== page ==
Clinical Challenge 1

I issued this clinical challenge recently on facebook:

“With your next couple of patients, keep track of how many of your statements and requests to them are actually demands. They may be polite demands, but demands nonetheless. These will be statements like, “tell me about your back pain” man-160088_1280or “show me bending forward” or “Do 10 reps of this exercise next” or even “I want you to do…” etc.


The next part of the challenge was to try to not make any demands (even polite demands) in your next interaction. To do this we must take a different approach that is inviting or advising instead of demanding.


Why is this an important exercise to try?


Much is made of the value of self-efficacy and for good reason. It is the concept that a person feels that they are the ones who are driving their outcomes. I feel that it is similar to, or a combination of two other strong prognostic indicators: locus of control and recovery expectations. When it comes to issues with painful movement, we want people to feel that they got better, did so of their own accord, and were responsible for the outcome themselves. To make this clear, think about the converse of this: the person feels better, but feels that they were not in charge of the process and someone else was responsible for the outcome. “I had do what the physical therapist told me and they got me better.” Interestingly, you can read any number of marketing guides that tell you to encourage that very type of statement. That’s a big problem, but that’s for another post.


So, back to the challenge. When we make demands it assumes that we are in a position to demand something. We are taking a role in which we have power over someone else that allows us to tell them what to do. Again, we often do this very politely and with the best intentions in mind. But, if the goal is a patient operating with a high degree of self-efficacy you can see the problem here. It puts them in a subservient role and is not consistent with our goal of a self-efficacious positive outcome. Patients often come in assuming this role on their own and seek out someone to tell them what to do and be responsible for their well being. We’ll address that in the next challenge.


Habits are hard to break and I still catch myself in this all the time. So, I offer some suggestions as you try this.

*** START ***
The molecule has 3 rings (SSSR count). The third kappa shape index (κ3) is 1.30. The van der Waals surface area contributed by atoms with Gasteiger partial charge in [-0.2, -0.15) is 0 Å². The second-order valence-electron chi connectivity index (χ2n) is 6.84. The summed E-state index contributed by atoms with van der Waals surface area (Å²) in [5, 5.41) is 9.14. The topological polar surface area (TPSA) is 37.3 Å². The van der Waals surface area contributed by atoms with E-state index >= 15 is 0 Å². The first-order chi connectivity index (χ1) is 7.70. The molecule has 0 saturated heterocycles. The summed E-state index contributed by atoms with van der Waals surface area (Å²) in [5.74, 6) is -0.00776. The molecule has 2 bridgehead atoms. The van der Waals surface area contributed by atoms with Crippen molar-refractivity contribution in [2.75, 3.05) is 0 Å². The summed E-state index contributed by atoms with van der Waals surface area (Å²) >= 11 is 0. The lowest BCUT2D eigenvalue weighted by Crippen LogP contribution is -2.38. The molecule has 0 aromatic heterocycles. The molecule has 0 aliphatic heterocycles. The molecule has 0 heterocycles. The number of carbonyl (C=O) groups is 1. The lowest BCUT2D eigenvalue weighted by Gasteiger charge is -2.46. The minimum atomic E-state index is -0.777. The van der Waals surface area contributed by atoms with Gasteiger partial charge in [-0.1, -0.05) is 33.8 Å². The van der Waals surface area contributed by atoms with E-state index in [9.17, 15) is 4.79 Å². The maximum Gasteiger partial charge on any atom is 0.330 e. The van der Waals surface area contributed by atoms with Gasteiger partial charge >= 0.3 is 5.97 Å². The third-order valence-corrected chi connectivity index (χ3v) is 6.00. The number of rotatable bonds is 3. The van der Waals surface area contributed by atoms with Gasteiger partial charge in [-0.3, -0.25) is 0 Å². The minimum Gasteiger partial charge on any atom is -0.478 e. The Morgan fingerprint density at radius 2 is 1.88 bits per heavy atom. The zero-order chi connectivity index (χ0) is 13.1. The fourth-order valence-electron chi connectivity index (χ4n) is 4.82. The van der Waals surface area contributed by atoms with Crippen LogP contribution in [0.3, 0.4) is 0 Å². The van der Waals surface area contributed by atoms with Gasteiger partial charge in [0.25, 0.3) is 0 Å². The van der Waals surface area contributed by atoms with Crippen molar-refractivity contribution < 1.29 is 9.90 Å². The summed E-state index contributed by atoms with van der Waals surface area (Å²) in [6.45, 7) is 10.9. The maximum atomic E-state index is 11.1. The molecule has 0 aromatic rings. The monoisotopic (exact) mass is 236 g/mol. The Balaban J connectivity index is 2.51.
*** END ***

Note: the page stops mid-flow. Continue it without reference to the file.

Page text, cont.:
1. Asking is better than demanding.  Instead of saying “tell me about your back pain” you could try saying “what brings you in today?” or “What can I help you with?” or “I understand that you’re having some problems with your back.”
  2. Making statements is different than making demands. Saying that “I understand that you are having some problems” is a true statement about what you understand and makes no demands. Others that I often use are “I’m curious what it looks like when you pick something up from the floor. Could you show me?”
  3. Getting permission is getting informed consent. This might be the difference between “I’m going to do some tests on you” and “I’d like to do some test. Is that OK?” or “That sounds like something I should take a look at. Is it OK if I roll up your sleeve and take a look?”


These may sound over the top careful, and honestly most patients probably don’t feel bullied or pressured. That is not the point of this exercise (although those are definitely not ok). The point here is that we want self-efficacy. We want our patients in that role and in order for that to happen we can’t steal it from them by assuming a role of power. The first step is that we assume they are self-efficacious and treat them accordingly. Next we can even steer them in that direction. That will be the next challenge.

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